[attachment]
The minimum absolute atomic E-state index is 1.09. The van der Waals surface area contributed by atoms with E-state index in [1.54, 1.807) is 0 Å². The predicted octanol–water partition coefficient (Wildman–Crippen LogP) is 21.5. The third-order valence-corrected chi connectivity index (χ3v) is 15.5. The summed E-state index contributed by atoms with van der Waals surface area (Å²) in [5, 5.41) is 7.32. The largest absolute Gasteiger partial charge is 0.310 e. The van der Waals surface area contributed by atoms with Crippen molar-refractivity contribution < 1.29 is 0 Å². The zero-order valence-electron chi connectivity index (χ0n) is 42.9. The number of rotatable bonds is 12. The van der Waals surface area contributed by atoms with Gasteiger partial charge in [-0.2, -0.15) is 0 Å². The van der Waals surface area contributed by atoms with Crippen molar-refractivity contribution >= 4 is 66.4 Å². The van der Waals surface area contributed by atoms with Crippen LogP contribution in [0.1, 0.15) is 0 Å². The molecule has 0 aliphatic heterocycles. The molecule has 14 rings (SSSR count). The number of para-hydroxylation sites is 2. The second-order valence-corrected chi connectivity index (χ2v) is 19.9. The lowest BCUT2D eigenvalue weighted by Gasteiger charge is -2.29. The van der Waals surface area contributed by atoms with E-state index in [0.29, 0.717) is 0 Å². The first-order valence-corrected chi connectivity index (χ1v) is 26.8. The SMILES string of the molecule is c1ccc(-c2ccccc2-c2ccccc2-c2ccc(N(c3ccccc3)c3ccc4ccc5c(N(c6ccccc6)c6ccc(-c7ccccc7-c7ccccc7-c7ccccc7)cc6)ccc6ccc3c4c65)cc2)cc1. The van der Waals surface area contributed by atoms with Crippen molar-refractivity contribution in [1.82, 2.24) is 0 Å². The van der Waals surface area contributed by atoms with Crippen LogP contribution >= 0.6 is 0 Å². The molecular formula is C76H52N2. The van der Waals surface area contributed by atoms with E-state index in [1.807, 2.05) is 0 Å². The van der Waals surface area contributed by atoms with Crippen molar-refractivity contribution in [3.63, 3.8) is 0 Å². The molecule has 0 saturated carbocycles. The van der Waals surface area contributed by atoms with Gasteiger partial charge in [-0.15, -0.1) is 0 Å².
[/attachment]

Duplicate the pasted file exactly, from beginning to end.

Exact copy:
The minimum absolute atomic E-state index is 1.09. The van der Waals surface area contributed by atoms with E-state index in [1.54, 1.807) is 0 Å². The predicted octanol–water partition coefficient (Wildman–Crippen LogP) is 21.5. The third-order valence-corrected chi connectivity index (χ3v) is 15.5. The summed E-state index contributed by atoms with van der Waals surface area (Å²) in [5, 5.41) is 7.32. The largest absolute Gasteiger partial charge is 0.310 e. The van der Waals surface area contributed by atoms with Crippen molar-refractivity contribution < 1.29 is 0 Å². The zero-order valence-electron chi connectivity index (χ0n) is 42.9. The number of rotatable bonds is 12. The van der Waals surface area contributed by atoms with Gasteiger partial charge in [-0.2, -0.15) is 0 Å². The van der Waals surface area contributed by atoms with Crippen molar-refractivity contribution >= 4 is 66.4 Å². The van der Waals surface area contributed by atoms with Crippen LogP contribution in [0.1, 0.15) is 0 Å². The molecule has 0 aliphatic heterocycles. The molecule has 14 rings (SSSR count). The number of para-hydroxylation sites is 2. The second-order valence-corrected chi connectivity index (χ2v) is 19.9. The lowest BCUT2D eigenvalue weighted by Gasteiger charge is -2.29. The van der Waals surface area contributed by atoms with E-state index in [0.29, 0.717) is 0 Å². The first-order valence-corrected chi connectivity index (χ1v) is 26.8. The SMILES string of the molecule is c1ccc(-c2ccccc2-c2ccccc2-c2ccc(N(c3ccccc3)c3ccc4ccc5c(N(c6ccccc6)c6ccc(-c7ccccc7-c7ccccc7-c7ccccc7)cc6)ccc6ccc3c4c65)cc2)cc1. The van der Waals surface area contributed by atoms with Crippen molar-refractivity contribution in [1.82, 2.24) is 0 Å². The van der Waals surface area contributed by atoms with Crippen LogP contribution >= 0.6 is 0 Å². The molecular formula is C76H52N2. The van der Waals surface area contributed by atoms with E-state index in [1.807, 2.05) is 0 Å². The van der Waals surface area contributed by atoms with Crippen molar-refractivity contribution in [3.63, 3.8) is 0 Å². The molecule has 0 saturated carbocycles. The van der Waals surface area contributed by atoms with Gasteiger partial charge in [-0.15, -0.1) is 0 Å².